Politics • 11 August, 2017

Four Reasons Why Trump Signed the New Sanctions Bill

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Last week, on August 2, 2017, U.S. President Donald Trump signed a bill seeking new sanctions against Russia.

The bill is officially dubbed as the “Countering America’s Adversaries Through Sanctions Act” and it aims to put more economic, political and diplomatic pressure on Iran and North Korea along with the Russian Federation. In his statement on signing the legislation, President Trump described the bill as “seriously flawed – particularly because it encroaches on the executive branch’s authority to negotiate” and he stressed that he had signed the law in preserving the nation's unity. Media outlets like Bloomberg, in turn, considered the bill as a congressional attempt to limit Mr. Trump’s power to single-handedly lift Russian sanctions. To understand reasons behind this bill, we should put emotions aside and look closer at relationships between the White House and Congress within the U.S. political system.

First, Congress and the White House have a long history of rivalry over identifying who should have the last say on the U.S. foreign policy. Ongoing conversations on the bill and bold phrases in President Trump’s statements clearly reflect that fight. Article 2 of the U.S. Constitution guarantees the dominance of the executive branch in setting a foreign policy strategy and pursuing it. However, through its powerful committees, Congress has leverage over funding the executive branch’s overseas initiatives. Although the Department of State executes the U.S. foreign policy, the White House and Pentagon dominate over designing a foreign policy strategy and implementing its important tactics. During wars in Afghanistan and Iraq the American public has witnessed that State Department diplomats played a secondary role supporting the military and White House officials’ foreign policy strategy. As many experts on U.S. politics and foreign policy point out, the last Secretary of State who independently pursued American foreign policy was Henry Kissinger. Since the 1970s there hasn’t been a Secretary of State with equal power to Kissinger’s. In short, through adopting this bill Congress one more time has attempted to increase its institutional power in setting American foreign policy in the Trump era.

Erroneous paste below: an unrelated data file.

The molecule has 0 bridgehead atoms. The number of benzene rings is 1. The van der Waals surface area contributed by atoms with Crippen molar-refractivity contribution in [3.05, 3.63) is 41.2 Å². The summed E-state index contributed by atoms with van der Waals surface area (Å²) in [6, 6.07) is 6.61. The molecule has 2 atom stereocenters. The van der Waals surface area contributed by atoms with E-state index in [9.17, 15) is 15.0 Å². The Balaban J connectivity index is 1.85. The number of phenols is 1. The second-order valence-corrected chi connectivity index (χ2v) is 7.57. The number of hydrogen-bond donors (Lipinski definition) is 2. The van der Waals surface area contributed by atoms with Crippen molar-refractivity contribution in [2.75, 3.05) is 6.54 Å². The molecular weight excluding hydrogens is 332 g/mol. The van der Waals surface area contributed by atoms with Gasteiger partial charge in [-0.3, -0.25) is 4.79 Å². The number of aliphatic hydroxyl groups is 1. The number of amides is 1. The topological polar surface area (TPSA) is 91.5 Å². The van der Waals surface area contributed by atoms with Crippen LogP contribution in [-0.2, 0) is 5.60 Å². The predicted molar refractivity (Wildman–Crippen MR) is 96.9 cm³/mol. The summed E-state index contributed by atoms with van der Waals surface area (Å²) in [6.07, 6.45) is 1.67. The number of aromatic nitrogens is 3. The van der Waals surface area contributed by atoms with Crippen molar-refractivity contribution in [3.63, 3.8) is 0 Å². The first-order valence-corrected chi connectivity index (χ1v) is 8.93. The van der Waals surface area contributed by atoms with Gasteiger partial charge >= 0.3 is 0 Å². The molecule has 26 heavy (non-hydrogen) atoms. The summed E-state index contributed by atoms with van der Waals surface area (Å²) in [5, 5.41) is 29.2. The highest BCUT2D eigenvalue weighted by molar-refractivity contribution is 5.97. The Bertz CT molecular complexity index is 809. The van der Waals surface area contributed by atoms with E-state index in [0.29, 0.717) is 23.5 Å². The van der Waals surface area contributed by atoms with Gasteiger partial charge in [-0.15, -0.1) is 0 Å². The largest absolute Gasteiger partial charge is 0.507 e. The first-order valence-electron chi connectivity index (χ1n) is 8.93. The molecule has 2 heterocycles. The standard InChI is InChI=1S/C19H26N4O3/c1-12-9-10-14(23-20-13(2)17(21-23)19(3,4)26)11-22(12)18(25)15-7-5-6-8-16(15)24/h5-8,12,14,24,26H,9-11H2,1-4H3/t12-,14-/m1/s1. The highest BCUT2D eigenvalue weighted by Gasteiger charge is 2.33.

Second, the fact that Congress passed the law in both chambers with the overwhelming majority of the votes (419-3 in the House of Representatives, 98-2 in the Senate) demonstrates that it has sought an additional leverage of putting political pressure on President Trump. These figures showed that Congress overrode a potential presidential veto beforehand. Furthermore, current speculative discussions on the collusion between the Kremlin and the Trump campaign hadn’t allowed the White House to take decisive actions to kill the bill before it reaches President Trump’s desk. Through passing the legislation members of Congress could show the electorate that the legislative branch can make the U.S. President somehow accountable. The passage of the law also served as an effective way to differentiate GOP in Congress and President Trump. After their failed attempt to repeal and replace the Affordable Care Act, the 115th Congress controlled by GOP needed a legislative victory before the August recess. Unlike President Trump, members of Congress seem more realistic on their capabilities in this session to pass bills covering their campaign promises, including tax reform, healthcare, and infrastructure. And they couldn’t miss this opportunity leading towards the legislative victory. 

Third, the U.S. electorate is more interested in domestic issues rather that foreign issues. They prefer to discuss more tax, healthcare, guns, and immigration instead of sanctions targeting Iran or North Korea. For that reason, members of Congress try to be more tactic in their statements and actions on domestic policies and let themselves to be loquacious on punishing foreign governments threating American values. Legislators are also aware that they will be questioned and put accountable for their votes on internal issues than that of external ones. Why not vote “yea” for a bill which is in the spotlight and doesn’t possess the same responsibility as bills dealing with domestic issues?

Fourth, both the Democrats and Republicans in Congress needed to earn media coverage and political points through highlighting their “efforts” to punish an external adversary. In particular, if it’s an erstwhile rivalry Russia for its attempts to undermine American democracy. A bipartisan agreement, which can be seen once in a blue moon in today’s politically polarized legislative branch, over the new sanctions bill supports this statement. By comparing his/her tough-on-Russia stance with “softness” of President Trump’s Russia policy, future ambitious American presidential nominees, most of whom might emerge among today’s outspoken Trump critics, try to formulate his/her views on U.S. foreign policy before the 2020 election.

Following this logic, we have to answer the next questions. Will we see a series of bills attempting to put more pressure on President Trump? Are Republicans in Congress alienating themselves from Trump? What does this bill mean for members of Congress facing tough elections in 2018 in electoral districts where Trump enjoys support?

The truth is: we don’t have responses yet. But the answers to these questions directly depend on two factors: results of former FBI director Mueller’s special investigation into the Kremlin’s role in the 2016 election and Americans’ support of President Trump.
 

Shalkar NURSEIT

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